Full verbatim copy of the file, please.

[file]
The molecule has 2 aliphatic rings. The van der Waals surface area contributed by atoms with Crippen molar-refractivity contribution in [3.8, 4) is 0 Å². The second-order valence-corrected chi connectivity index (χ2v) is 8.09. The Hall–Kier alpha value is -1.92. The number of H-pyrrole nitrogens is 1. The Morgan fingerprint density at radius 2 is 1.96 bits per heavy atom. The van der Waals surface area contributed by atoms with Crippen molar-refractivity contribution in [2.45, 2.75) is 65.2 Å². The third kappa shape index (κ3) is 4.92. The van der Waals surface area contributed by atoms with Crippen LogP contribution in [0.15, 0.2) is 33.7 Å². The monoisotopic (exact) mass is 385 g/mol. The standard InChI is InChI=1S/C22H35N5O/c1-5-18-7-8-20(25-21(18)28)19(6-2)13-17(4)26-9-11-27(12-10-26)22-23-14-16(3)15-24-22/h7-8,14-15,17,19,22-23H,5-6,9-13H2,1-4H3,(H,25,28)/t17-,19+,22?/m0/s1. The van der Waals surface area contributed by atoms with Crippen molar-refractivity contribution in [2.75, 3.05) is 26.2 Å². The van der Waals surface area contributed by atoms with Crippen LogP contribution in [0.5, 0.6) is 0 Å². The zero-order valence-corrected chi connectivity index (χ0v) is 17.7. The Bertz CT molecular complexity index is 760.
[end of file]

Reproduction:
The molecule has 2 aliphatic rings. The van der Waals surface area contributed by atoms with Crippen molar-refractivity contribution in [3.8, 4) is 0 Å². The second-order valence-corrected chi connectivity index (χ2v) is 8.09. The Hall–Kier alpha value is -1.92. The number of H-pyrrole nitrogens is 1. The Morgan fingerprint density at radius 2 is 1.96 bits per heavy atom. The van der Waals surface area contributed by atoms with Crippen molar-refractivity contribution in [2.45, 2.75) is 65.2 Å². The third kappa shape index (κ3) is 4.92. The van der Waals surface area contributed by atoms with Crippen LogP contribution in [0.15, 0.2) is 33.7 Å². The monoisotopic (exact) mass is 385 g/mol. The standard InChI is InChI=1S/C22H35N5O/c1-5-18-7-8-20(25-21(18)28)19(6-2)13-17(4)26-9-11-27(12-10-26)22-23-14-16(3)15-24-22/h7-8,14-15,17,19,22-23H,5-6,9-13H2,1-4H3,(H,25,28)/t17-,19+,22?/m0/s1. The van der Waals surface area contributed by atoms with Crippen molar-refractivity contribution in [2.75, 3.05) is 26.2 Å². The van der Waals surface area contributed by atoms with Crippen LogP contribution in [0.5, 0.6) is 0 Å². The zero-order valence-corrected chi connectivity index (χ0v) is 17.7. The Bertz CT molecular complexity index is 760.